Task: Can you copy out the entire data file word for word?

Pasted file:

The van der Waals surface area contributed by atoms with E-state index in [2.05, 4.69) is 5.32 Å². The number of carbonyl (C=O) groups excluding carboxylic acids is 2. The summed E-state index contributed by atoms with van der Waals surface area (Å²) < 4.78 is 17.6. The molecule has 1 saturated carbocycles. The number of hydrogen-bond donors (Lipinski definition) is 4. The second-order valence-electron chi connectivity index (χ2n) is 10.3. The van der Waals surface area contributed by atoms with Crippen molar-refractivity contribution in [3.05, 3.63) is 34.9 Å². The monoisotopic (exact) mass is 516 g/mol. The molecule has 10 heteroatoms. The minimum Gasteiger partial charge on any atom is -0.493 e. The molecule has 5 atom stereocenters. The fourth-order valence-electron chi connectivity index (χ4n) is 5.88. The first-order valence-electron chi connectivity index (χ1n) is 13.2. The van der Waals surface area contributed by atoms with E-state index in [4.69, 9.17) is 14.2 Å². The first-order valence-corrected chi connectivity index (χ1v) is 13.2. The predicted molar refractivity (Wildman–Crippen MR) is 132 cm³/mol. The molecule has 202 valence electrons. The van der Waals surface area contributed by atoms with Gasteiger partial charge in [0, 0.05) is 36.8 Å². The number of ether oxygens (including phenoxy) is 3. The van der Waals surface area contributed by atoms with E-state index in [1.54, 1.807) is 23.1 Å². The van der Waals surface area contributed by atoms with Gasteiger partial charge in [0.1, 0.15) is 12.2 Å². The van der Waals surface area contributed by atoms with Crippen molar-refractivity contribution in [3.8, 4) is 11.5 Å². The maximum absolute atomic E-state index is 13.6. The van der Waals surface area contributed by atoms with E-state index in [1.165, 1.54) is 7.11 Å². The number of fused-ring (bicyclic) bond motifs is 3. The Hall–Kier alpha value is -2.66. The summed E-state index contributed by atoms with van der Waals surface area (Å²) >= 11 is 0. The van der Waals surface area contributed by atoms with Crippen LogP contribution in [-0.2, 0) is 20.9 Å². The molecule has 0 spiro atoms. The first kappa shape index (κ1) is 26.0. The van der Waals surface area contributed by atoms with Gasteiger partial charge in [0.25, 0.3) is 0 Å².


The van der Waals surface area contributed by atoms with E-state index in [2.05, 4.69) is 5.32 Å². The number of carbonyl (C=O) groups excluding carboxylic acids is 2. The summed E-state index contributed by atoms with van der Waals surface area (Å²) < 4.78 is 17.6. The molecule has 1 saturated carbocycles. The number of hydrogen-bond donors (Lipinski definition) is 4. The second-order valence-electron chi connectivity index (χ2n) is 10.3. The van der Waals surface area contributed by atoms with Crippen molar-refractivity contribution in [3.05, 3.63) is 34.9 Å². The monoisotopic (exact) mass is 516 g/mol. The molecule has 10 heteroatoms. The minimum Gasteiger partial charge on any atom is -0.493 e. The molecule has 5 atom stereocenters. The fourth-order valence-electron chi connectivity index (χ4n) is 5.88. The first-order valence-electron chi connectivity index (χ1n) is 13.2. The van der Waals surface area contributed by atoms with E-state index in [4.69, 9.17) is 14.2 Å². The first-order valence-corrected chi connectivity index (χ1v) is 13.2. The predicted molar refractivity (Wildman–Crippen MR) is 132 cm³/mol. The molecule has 202 valence electrons. The van der Waals surface area contributed by atoms with Gasteiger partial charge in [0, 0.05) is 36.8 Å². The number of ether oxygens (including phenoxy) is 3. The van der Waals surface area contributed by atoms with E-state index in [1.54, 1.807) is 23.1 Å². The van der Waals surface area contributed by atoms with Gasteiger partial charge in [0.1, 0.15) is 12.2 Å². The van der Waals surface area contributed by atoms with Crippen molar-refractivity contribution in [3.8, 4) is 11.5 Å². The maximum absolute atomic E-state index is 13.6. The van der Waals surface area contributed by atoms with E-state index in [1.165, 1.54) is 7.11 Å². The number of fused-ring (bicyclic) bond motifs is 3. The Hall–Kier alpha value is -2.66. The summed E-state index contributed by atoms with van der Waals surface area (Å²) >= 11 is 0. The van der Waals surface area contributed by atoms with Crippen LogP contribution in [-0.2, 0) is 20.9 Å². The molecule has 0 spiro atoms. The first kappa shape index (κ1) is 26.0. The van der Waals surface area contributed by atoms with Gasteiger partial charge in [0.25, 0.3) is 0 Å².